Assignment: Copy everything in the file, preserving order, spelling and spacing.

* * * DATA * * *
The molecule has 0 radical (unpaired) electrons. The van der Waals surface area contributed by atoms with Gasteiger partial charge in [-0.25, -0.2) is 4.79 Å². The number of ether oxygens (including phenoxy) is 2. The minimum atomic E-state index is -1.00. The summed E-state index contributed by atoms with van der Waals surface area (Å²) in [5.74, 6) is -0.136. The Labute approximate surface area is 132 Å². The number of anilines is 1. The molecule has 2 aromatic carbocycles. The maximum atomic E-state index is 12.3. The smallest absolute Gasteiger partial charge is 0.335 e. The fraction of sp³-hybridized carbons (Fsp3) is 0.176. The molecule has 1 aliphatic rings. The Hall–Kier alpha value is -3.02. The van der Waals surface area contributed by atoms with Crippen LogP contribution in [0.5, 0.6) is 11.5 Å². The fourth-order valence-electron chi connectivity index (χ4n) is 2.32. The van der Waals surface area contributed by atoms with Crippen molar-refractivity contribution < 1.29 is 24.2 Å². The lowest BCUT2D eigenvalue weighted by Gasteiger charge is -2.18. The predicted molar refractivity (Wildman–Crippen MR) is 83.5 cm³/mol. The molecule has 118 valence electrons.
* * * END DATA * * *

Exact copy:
The molecule has 0 radical (unpaired) electrons. The van der Waals surface area contributed by atoms with Gasteiger partial charge in [-0.25, -0.2) is 4.79 Å². The number of ether oxygens (including phenoxy) is 2. The minimum atomic E-state index is -1.00. The summed E-state index contributed by atoms with van der Waals surface area (Å²) in [5.74, 6) is -0.136. The Labute approximate surface area is 132 Å². The number of anilines is 1. The molecule has 2 aromatic carbocycles. The maximum atomic E-state index is 12.3. The smallest absolute Gasteiger partial charge is 0.335 e. The fraction of sp³-hybridized carbons (Fsp3) is 0.176. The molecule has 1 aliphatic rings. The Hall–Kier alpha value is -3.02. The van der Waals surface area contributed by atoms with Crippen LogP contribution in [0.5, 0.6) is 11.5 Å². The fourth-order valence-electron chi connectivity index (χ4n) is 2.32. The van der Waals surface area contributed by atoms with Crippen molar-refractivity contribution < 1.29 is 24.2 Å². The lowest BCUT2D eigenvalue weighted by Gasteiger charge is -2.18. The predicted molar refractivity (Wildman–Crippen MR) is 83.5 cm³/mol. The molecule has 118 valence electrons.